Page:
Source: Victoria K. Sicaras, Public Works, Vol. 142 no. 3, March 2011
In the struggle to make ends meet, governments ask employees to pick up more of the tab….Paying more for fewer benefits is business as usual in this economy.
Web Exclusive: How does your salary compare?
Source: Norma M. Riccucci, Public Administration Review, Vol. 71 Issue 2
From the abstract:
Public sector union membership is thriving compared to the private sector. Moreover, public employee unions play a significant role in policy making at every level of government. Yet research on public sector labor relations is sporadic and uneven, perhaps negligible. Why so? This article surveys the literature on public sector unionism and seeks to answer that question. Its conclusion points to a course of action for renewing interest in this seminal field among public administration, management, and policy scholars.
Source: Steven Pitts, UC Berkeley Center for Labor Research and Education, Research Brief, April 5, 2011
Since January 2009, state and local governments have laid off 429,000 public workers. As governments contemplate additional layoffs, it is important to note that few commentators have examined the racial implications of this reduction in government employment. This is an important question to address because often policy prescriptions that are race-neutral on the surface can have decidedly racial impacts. This research brief explores the issue by analyzing the nature of Black employment in the public sector.
The results of this study are striking:
• The public sector is the single most important source of employment for African Americans.
• During 2008-2010, 21.2 percent of all Black workers were public employees, compared with 16.3 percent of non-Black workers. Both before and after the onset of the Great Recession, African Americans were 30 percent more likely than other workers to be employed in the public sector.
• The public sector is also a critical source of decent-paying jobs for Black Americans. For both men and women, the median wage earned by Black employees is significantly higher in the public sector than in other industries.
• Prior to the recession, the wage differential between Black and white workers was less in the public sector than in the overall economy
– Monthly Black Workers Report
– The End of the Recession? How Blacks Might Fare in the Jobless Recovery
Source: U.S. Census Bureau, G10-QRET4, March 2011
From the press release:
This quarterly survey provides national summary data on the revenues, expenditures and composition of assets of the 100 largest state and local public employee retirement systems in the United States. These 100 systems comprise 89.4 percent of financial activity among such entities, based on the 2007 Census of Governments. This survey presents the most current data about investment decisions by state and local public employee retirement systems, which are among the largest types of institutional investors in the U.S. financial markets. These data tables are published three months after each calendar quarter and show national financial transactions and trends for the past five years.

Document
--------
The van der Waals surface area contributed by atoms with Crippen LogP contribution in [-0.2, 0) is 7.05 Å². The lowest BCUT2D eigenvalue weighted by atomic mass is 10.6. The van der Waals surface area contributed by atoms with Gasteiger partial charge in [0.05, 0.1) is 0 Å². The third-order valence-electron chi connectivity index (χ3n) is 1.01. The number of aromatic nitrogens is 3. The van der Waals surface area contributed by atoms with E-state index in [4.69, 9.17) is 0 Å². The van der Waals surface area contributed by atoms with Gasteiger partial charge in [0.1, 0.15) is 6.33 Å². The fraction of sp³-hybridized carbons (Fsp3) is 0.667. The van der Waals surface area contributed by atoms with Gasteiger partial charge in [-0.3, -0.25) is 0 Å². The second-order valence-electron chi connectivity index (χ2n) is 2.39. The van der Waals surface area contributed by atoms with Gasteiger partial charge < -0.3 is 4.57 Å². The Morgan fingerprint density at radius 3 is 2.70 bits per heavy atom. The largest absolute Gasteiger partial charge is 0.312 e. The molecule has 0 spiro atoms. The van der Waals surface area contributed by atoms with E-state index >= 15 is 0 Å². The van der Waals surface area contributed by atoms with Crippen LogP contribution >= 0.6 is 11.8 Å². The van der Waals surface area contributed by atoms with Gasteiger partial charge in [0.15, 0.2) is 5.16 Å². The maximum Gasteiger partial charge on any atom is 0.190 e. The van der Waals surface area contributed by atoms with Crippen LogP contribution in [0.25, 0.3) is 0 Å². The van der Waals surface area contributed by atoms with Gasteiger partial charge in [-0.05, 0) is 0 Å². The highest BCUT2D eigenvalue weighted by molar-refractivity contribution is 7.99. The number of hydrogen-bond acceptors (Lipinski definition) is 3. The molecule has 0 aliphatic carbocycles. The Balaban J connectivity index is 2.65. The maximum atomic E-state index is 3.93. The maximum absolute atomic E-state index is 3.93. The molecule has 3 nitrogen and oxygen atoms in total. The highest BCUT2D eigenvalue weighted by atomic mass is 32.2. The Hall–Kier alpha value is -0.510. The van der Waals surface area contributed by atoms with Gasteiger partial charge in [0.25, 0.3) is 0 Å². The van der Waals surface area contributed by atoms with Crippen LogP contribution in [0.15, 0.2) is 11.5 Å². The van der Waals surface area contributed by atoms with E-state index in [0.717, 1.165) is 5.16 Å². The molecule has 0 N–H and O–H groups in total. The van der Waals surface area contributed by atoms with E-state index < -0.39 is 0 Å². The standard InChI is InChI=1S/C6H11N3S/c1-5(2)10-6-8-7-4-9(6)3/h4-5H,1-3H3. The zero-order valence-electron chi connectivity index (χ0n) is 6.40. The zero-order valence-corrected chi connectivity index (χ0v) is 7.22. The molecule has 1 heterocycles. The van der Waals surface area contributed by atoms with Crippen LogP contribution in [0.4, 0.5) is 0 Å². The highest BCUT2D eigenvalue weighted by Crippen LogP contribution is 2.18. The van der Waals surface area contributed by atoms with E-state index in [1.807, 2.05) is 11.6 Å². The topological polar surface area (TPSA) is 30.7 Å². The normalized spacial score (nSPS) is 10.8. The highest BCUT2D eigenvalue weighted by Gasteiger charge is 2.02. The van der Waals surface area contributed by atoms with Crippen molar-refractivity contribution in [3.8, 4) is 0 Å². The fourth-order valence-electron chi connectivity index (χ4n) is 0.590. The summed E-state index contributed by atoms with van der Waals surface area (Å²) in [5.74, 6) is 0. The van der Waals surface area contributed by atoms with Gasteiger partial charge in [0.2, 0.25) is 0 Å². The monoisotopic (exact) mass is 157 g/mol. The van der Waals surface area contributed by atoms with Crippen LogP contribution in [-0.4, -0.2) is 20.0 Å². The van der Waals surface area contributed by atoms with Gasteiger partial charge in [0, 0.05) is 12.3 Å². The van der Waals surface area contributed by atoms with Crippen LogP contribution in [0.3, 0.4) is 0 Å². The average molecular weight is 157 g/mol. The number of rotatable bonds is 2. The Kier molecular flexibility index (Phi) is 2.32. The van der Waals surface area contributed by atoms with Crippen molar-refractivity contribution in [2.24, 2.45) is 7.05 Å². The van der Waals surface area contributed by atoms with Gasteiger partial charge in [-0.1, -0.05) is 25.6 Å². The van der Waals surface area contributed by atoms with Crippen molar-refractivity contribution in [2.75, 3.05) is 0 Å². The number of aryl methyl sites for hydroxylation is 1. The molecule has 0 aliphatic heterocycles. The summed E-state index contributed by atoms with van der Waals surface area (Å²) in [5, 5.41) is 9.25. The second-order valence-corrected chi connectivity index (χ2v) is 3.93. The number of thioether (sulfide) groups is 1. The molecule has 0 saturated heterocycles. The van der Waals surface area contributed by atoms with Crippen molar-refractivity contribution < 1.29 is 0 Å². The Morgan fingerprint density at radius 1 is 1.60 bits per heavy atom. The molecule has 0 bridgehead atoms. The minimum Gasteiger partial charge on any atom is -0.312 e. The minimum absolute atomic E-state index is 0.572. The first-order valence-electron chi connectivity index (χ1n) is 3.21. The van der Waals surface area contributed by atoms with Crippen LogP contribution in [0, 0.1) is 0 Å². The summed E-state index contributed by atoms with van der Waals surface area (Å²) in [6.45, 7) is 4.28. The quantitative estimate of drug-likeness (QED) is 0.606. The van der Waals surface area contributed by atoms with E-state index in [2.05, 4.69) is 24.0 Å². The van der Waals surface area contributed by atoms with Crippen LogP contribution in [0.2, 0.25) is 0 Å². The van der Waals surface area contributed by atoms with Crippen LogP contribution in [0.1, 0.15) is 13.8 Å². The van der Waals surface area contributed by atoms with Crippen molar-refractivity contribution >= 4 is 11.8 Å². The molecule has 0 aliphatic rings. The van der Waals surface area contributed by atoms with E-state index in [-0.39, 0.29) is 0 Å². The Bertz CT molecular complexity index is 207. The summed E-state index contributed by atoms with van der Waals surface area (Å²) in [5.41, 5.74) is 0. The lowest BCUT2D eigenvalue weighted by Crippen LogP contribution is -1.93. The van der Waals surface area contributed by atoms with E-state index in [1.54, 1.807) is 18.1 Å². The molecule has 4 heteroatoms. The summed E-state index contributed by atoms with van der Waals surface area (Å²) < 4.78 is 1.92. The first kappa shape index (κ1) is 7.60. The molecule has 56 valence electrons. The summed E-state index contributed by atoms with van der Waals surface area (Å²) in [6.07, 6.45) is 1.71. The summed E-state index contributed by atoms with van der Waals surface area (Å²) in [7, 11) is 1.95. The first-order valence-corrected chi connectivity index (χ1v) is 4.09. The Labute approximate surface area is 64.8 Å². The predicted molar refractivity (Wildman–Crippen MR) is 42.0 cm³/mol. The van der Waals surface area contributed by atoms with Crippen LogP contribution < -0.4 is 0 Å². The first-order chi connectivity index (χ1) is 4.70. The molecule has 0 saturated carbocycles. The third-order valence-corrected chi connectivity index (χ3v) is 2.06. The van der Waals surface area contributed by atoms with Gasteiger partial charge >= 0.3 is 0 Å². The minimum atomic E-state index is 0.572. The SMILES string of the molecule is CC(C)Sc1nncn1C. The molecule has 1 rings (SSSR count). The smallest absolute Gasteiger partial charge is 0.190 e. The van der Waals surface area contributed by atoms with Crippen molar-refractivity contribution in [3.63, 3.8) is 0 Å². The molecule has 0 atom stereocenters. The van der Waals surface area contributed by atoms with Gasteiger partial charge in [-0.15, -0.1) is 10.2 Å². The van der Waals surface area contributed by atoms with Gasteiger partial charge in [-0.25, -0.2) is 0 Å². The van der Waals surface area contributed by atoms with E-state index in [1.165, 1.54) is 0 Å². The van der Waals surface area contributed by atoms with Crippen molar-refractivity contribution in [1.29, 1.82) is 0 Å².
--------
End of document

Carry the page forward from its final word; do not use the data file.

Source: Girard Miller, Government Finance Review, Vol. 27 no. 1, February 2011
Many governmental employers have avoided material unfunded OPEB liabilities, but most of those that provide especially generous early-retirement medical benefits need to act soon to mitigate costs.
Source: Ronald D. Picur and Lance J. Weiss, Government Finance Review, Vol. 27 no. 1, February 2011
The media reports urgently warning that the public pension system is perched on the brink of disaster are based on questionable research that has created misconceptions about the health and future of the public-sector pension system.
Source: Leigh Snell, Government Finance Review, Vol. 27 no. 1, February 2011
Is there really a public pension crisis? And what can – and should – be done to address legitimate concerns about the sustainability of the pension benefits of public workers? Before any productive discussion can occur, it is necessary to agree on some basic facts, distinguish reality from hyperbole, and set the record straight.
Source: Robert Barkin, American City and County, Vol. 126 no. 2, February 2011
Unions, politicians and think tanks join the battle over government pensions.
Source: Michel Martin, NPR, Tell Me More, March 10, 2011
After weeks of protests and wrangling, the Wisconsin State Senate passed a bill that strips public employees of collective bargaining rights. As a growing number of states consider similar measures, public sector workers face a daunting future. A recent study shows that African Americans are far more likely to work for the government than any other ethnic group. The public sector is also the leading employer of black men and the second leading employer of black women. Host Michel Martin discusses the implications of budget cuts for minority workers with Steven Pitts, a labor policy specialist with the University of California, Berkeley and a co-author of that study.
Labor Center Black Worker Project
Source: David Madland, Nick Bunker, Center for American Progress, Issue Brief, March 2011
From the summary:
Several previous studies find that public-sector employees make less than workers in comparable positions in the private sector. Public employees do have better health care and pensions–often needed to attract qualified employees to state government jobs such as police and firefighting. Even still, public-sector wages are significantly lower than those in the private sector, so total employee compensation is lower than in the private sector.
In addition, according to our analysis of state government expenditures, total state employee compensation, including wages and benefits, has not increased as a share of total state budget expenditures over the past 20 years. In fact, it has slightly decreased (see chart).